qaraq wrote:

There have got to be some algorithmically easy things they can do just for individuals and groups. Just for example add the ability for a user to mark a video as "junk"; then, other videos 'liked' by people who 'liked' that video, or others from the same channel, would be filtered or downranked for that user. You could compute that on the fly or even client-side.

Then just add the ability to share craplists and you've got something useful. And if there were global craplists seeded from unequivocal Nazi crap, that would be OK with me. Handwave in some Bayes' Theorem and you've got a publishable CS paper.

Some clowns are still going to call that censorship, but all I'm doing is stating that if bad people like something then I probably won't.

Absolutely, this sort of stuff naturally happens baked in to their tech, because their algorithms are using machine learning to identify new groupings of content and the people that like them on the fly. For example, the very recent children's video comment demonetization purge came about because Youtube discovered that the algorithm had created a grouping for pedophiles and material they find titillating. No Youtube employee created that grouping, but after enough pedophiles started passing around and linking to videos of preteen gymnastics meets and whatnot Youtube itself recognized that there was a categorization of interest there and started collating.

Now I don't know how many of these new categorizations are created every day, but "categorizations that have been attempted and are actually working for users after several days" seems like something that would be moderatable with far more ease than, say, watching every video or something. The problem is that our culture can't acknowledge that when you identify a heaping pile of garbage people, or garbage content (in this case it was innocent content, but in most of these cases the content itself is toxic crap) those things should be cleaned out.

Prederick wrote:

Again, to be fair to YouTube, they do demonetize many of those videos, but that doesn't stop the ideology from spreading (also, YouTube's Superchat feature allows for live donations, like Twitch, which is probably going to become its own issue very soon).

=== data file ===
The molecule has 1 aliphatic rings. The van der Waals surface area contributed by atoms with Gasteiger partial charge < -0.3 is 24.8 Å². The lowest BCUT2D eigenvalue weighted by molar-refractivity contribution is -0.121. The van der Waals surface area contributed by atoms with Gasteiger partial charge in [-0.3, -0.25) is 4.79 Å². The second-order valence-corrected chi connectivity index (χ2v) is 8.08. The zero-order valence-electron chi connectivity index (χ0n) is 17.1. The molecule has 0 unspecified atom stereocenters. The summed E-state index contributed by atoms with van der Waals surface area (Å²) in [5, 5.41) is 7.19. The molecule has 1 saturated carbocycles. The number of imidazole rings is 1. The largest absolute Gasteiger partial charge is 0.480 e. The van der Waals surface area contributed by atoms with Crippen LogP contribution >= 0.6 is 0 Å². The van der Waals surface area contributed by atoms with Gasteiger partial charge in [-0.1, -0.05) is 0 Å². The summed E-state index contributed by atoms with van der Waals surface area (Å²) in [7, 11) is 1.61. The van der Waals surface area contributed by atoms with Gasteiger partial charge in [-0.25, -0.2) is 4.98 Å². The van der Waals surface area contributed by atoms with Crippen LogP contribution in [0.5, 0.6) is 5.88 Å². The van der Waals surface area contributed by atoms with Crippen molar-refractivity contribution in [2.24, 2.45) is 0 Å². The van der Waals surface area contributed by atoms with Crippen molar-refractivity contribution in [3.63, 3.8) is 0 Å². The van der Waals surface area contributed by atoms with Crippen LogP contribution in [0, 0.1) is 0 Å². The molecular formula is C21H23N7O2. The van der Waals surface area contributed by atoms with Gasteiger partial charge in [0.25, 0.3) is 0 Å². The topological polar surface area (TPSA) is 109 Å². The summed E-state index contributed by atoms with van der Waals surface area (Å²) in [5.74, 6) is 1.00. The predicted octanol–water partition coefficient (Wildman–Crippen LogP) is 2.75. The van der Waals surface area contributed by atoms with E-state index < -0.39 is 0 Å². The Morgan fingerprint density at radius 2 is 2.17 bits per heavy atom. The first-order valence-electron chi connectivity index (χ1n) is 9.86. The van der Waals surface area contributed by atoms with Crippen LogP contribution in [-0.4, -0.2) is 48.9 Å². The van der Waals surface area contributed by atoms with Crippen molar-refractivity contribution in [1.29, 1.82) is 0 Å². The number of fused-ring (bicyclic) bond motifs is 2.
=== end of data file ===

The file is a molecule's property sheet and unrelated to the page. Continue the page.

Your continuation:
Moreover, many of those creators have found alternative methods for creating a revenue stream, so demonetizing doesn't really hurt them that much, beyond giving them more grist for the "FREE SPEECH!" mill.

I'm well past wanting to be fair to YouTube. They ought to be removing those videos when they're brought to their attention, not just demonetizing them. They should be proactively looking for them as well, not just waiting for a public outcry to be loud enough. The child exploiting/targeting videos were a known problem for years, and they were content to play whack-a-mole with offending videos until they got enough bad press telling parents that the only way to be safe was to stop watching Youtube entirely. They can use their current algorithm to identify them since it does such a great job of that already, and come up with a new (or at least tweaked) algorithm for recommendations that won't constantly try to radicalize people. They should only allow videos to be monetized after reviewing them to make sure the content doesn't violate either their TOS or any laws. People will find alternative methods, but that doesn't mean tech companies can't at least try to make it harder for them.

Just to add to Stengah post I'll point this out as people seem to be talking in the abstract but the EU is in an assessment period of the Code of Practice on Disinformation that all the major tech companies have signed up to. The Code of Practice is really aimed at the revenue from advertising and how the tech companies ensure they do their due diligence regarding that revenue.

Currently this is an honour system but the EU is more than happy to switch to enforcement as we've seen in the past. The assessment period occurs annually and can be called in emergency situations which most suspect is to protect the upcoming European Parliament elections as they fall within the initial 12 month period. The EU is just giving these companies a chance to implement proper oversight over their advertising system which I'm sure they are delighted to do.

I accidentally left YouTube playing last night after watching a video review of an air conditioner. From there it went to a few videos of calming bedtime sounds, which I do watch, to freaky ass Russian toy videos, which I definitely do not watch. These videos woke up my wife in the middle of the night and freaked her out quite a bit. Great algorithm, YouTube.

I always try to keep the "autoplay" *clears throat* feature...turned off on YouTube since it comes up with a lot of stupid stuff to put into a "playlist" and I typically want to just watch the videos I want to watch and not all this other stuff.

However, it is super, super annoying that autoplay always goes back to its default "on" whenever I need to upgrade my browser. Personally, I'd delete the entire autoplay thing if it were up to me and there should be a way to permanently toggle it to "disappear" in our settings.

And don't even get me started on how YouTube just randomly changes resolutions at any given time no matter what resolution I want it always set to because there is no turning off the "auto" *clears throat* feature...there either.

With that said, I do like that "normal" people can post and make videos and do all sorts of fun things. It's a real shame that pedophiles, abusers, and scummy people in general can abuse it and potentially ruin it for everyone else.